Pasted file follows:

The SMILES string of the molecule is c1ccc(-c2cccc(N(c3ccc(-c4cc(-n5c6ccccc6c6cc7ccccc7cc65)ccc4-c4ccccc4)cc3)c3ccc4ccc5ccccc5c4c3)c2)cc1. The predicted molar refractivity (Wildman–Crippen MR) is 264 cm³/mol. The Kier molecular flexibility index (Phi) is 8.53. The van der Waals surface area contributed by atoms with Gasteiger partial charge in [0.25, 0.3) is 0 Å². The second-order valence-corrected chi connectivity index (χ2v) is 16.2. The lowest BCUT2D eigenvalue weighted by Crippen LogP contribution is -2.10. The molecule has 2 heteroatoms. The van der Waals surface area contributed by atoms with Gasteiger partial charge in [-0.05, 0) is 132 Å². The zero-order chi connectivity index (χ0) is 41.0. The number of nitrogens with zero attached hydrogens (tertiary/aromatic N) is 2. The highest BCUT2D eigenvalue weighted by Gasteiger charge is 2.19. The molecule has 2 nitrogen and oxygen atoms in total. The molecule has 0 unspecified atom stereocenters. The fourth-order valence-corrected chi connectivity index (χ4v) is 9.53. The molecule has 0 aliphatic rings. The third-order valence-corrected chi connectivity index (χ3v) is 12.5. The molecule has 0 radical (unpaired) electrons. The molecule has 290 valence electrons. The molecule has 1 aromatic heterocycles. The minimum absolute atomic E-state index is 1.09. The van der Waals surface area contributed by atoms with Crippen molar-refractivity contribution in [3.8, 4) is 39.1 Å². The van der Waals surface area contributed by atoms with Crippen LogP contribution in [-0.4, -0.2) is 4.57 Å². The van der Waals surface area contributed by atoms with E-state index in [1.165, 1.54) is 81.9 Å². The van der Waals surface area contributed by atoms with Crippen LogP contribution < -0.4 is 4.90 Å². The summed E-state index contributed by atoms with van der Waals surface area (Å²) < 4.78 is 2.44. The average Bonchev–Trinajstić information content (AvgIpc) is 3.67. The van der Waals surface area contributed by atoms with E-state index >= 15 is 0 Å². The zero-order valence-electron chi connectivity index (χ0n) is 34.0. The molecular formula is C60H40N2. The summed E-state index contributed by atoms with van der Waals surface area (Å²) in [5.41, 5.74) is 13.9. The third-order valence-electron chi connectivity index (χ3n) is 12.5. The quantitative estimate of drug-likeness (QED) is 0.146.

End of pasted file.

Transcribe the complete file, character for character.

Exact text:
The SMILES string of the molecule is c1ccc(-c2cccc(N(c3ccc(-c4cc(-n5c6ccccc6c6cc7ccccc7cc65)ccc4-c4ccccc4)cc3)c3ccc4ccc5ccccc5c4c3)c2)cc1. The predicted molar refractivity (Wildman–Crippen MR) is 264 cm³/mol. The Kier molecular flexibility index (Phi) is 8.53. The van der Waals surface area contributed by atoms with Gasteiger partial charge in [0.25, 0.3) is 0 Å². The second-order valence-corrected chi connectivity index (χ2v) is 16.2. The lowest BCUT2D eigenvalue weighted by Crippen LogP contribution is -2.10. The molecule has 2 heteroatoms. The van der Waals surface area contributed by atoms with Gasteiger partial charge in [-0.05, 0) is 132 Å². The zero-order chi connectivity index (χ0) is 41.0. The number of nitrogens with zero attached hydrogens (tertiary/aromatic N) is 2. The highest BCUT2D eigenvalue weighted by Gasteiger charge is 2.19. The molecule has 2 nitrogen and oxygen atoms in total. The molecule has 0 unspecified atom stereocenters. The fourth-order valence-corrected chi connectivity index (χ4v) is 9.53. The molecule has 0 aliphatic rings. The third-order valence-corrected chi connectivity index (χ3v) is 12.5. The molecule has 0 radical (unpaired) electrons. The molecule has 290 valence electrons. The molecule has 1 aromatic heterocycles. The minimum absolute atomic E-state index is 1.09. The van der Waals surface area contributed by atoms with Crippen molar-refractivity contribution in [3.8, 4) is 39.1 Å². The van der Waals surface area contributed by atoms with Crippen LogP contribution in [-0.4, -0.2) is 4.57 Å². The van der Waals surface area contributed by atoms with E-state index in [1.165, 1.54) is 81.9 Å². The van der Waals surface area contributed by atoms with Crippen LogP contribution < -0.4 is 4.90 Å². The summed E-state index contributed by atoms with van der Waals surface area (Å²) < 4.78 is 2.44. The average Bonchev–Trinajstić information content (AvgIpc) is 3.67. The van der Waals surface area contributed by atoms with E-state index >= 15 is 0 Å². The zero-order valence-electron chi connectivity index (χ0n) is 34.0. The molecular formula is C60H40N2. The summed E-state index contributed by atoms with van der Waals surface area (Å²) in [5.41, 5.74) is 13.9. The third-order valence-electron chi connectivity index (χ3n) is 12.5. The quantitative estimate of drug-likeness (QED) is 0.146.